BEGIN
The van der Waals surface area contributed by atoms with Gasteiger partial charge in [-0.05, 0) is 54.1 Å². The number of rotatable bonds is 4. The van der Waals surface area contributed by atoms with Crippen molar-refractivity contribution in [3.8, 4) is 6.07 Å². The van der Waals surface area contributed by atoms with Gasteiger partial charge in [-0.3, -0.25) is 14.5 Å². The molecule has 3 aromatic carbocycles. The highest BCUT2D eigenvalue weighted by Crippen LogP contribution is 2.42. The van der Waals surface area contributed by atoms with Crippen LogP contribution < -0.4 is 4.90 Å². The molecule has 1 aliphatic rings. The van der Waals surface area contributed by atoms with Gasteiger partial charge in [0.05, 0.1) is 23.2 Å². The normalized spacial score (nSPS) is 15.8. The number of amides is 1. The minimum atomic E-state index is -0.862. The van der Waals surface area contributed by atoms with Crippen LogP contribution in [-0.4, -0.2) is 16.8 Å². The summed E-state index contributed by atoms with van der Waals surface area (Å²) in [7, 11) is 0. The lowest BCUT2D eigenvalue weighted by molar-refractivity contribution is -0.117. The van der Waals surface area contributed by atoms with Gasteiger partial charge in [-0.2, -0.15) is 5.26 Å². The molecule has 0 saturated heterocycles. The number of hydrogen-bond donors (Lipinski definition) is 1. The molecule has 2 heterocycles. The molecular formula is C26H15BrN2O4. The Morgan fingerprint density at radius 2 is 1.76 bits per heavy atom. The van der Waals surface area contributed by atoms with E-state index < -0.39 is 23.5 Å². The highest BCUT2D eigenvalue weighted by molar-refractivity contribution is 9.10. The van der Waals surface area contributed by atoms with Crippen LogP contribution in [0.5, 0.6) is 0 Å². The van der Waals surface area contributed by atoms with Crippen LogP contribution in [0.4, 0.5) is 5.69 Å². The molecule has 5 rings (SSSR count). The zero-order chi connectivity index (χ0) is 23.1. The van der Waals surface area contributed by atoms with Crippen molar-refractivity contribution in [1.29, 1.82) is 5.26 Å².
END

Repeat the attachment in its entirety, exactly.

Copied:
The van der Waals surface area contributed by atoms with Gasteiger partial charge in [-0.05, 0) is 54.1 Å². The number of rotatable bonds is 4. The van der Waals surface area contributed by atoms with Crippen molar-refractivity contribution in [3.8, 4) is 6.07 Å². The van der Waals surface area contributed by atoms with Gasteiger partial charge in [-0.3, -0.25) is 14.5 Å². The molecule has 3 aromatic carbocycles. The highest BCUT2D eigenvalue weighted by Crippen LogP contribution is 2.42. The van der Waals surface area contributed by atoms with Crippen LogP contribution < -0.4 is 4.90 Å². The molecule has 1 aliphatic rings. The van der Waals surface area contributed by atoms with Gasteiger partial charge in [0.05, 0.1) is 23.2 Å². The normalized spacial score (nSPS) is 15.8. The number of amides is 1. The minimum atomic E-state index is -0.862. The van der Waals surface area contributed by atoms with Crippen LogP contribution in [-0.4, -0.2) is 16.8 Å². The summed E-state index contributed by atoms with van der Waals surface area (Å²) in [7, 11) is 0. The lowest BCUT2D eigenvalue weighted by molar-refractivity contribution is -0.117. The van der Waals surface area contributed by atoms with Gasteiger partial charge in [-0.2, -0.15) is 5.26 Å². The molecule has 0 saturated heterocycles. The number of hydrogen-bond donors (Lipinski definition) is 1. The molecule has 2 heterocycles. The molecular formula is C26H15BrN2O4. The Morgan fingerprint density at radius 2 is 1.76 bits per heavy atom. The van der Waals surface area contributed by atoms with E-state index < -0.39 is 23.5 Å². The highest BCUT2D eigenvalue weighted by molar-refractivity contribution is 9.10. The van der Waals surface area contributed by atoms with Crippen LogP contribution in [0.5, 0.6) is 0 Å². The van der Waals surface area contributed by atoms with Crippen LogP contribution in [0.4, 0.5) is 5.69 Å². The molecule has 5 rings (SSSR count). The zero-order chi connectivity index (χ0) is 23.1. The van der Waals surface area contributed by atoms with Crippen molar-refractivity contribution in [1.29, 1.82) is 5.26 Å².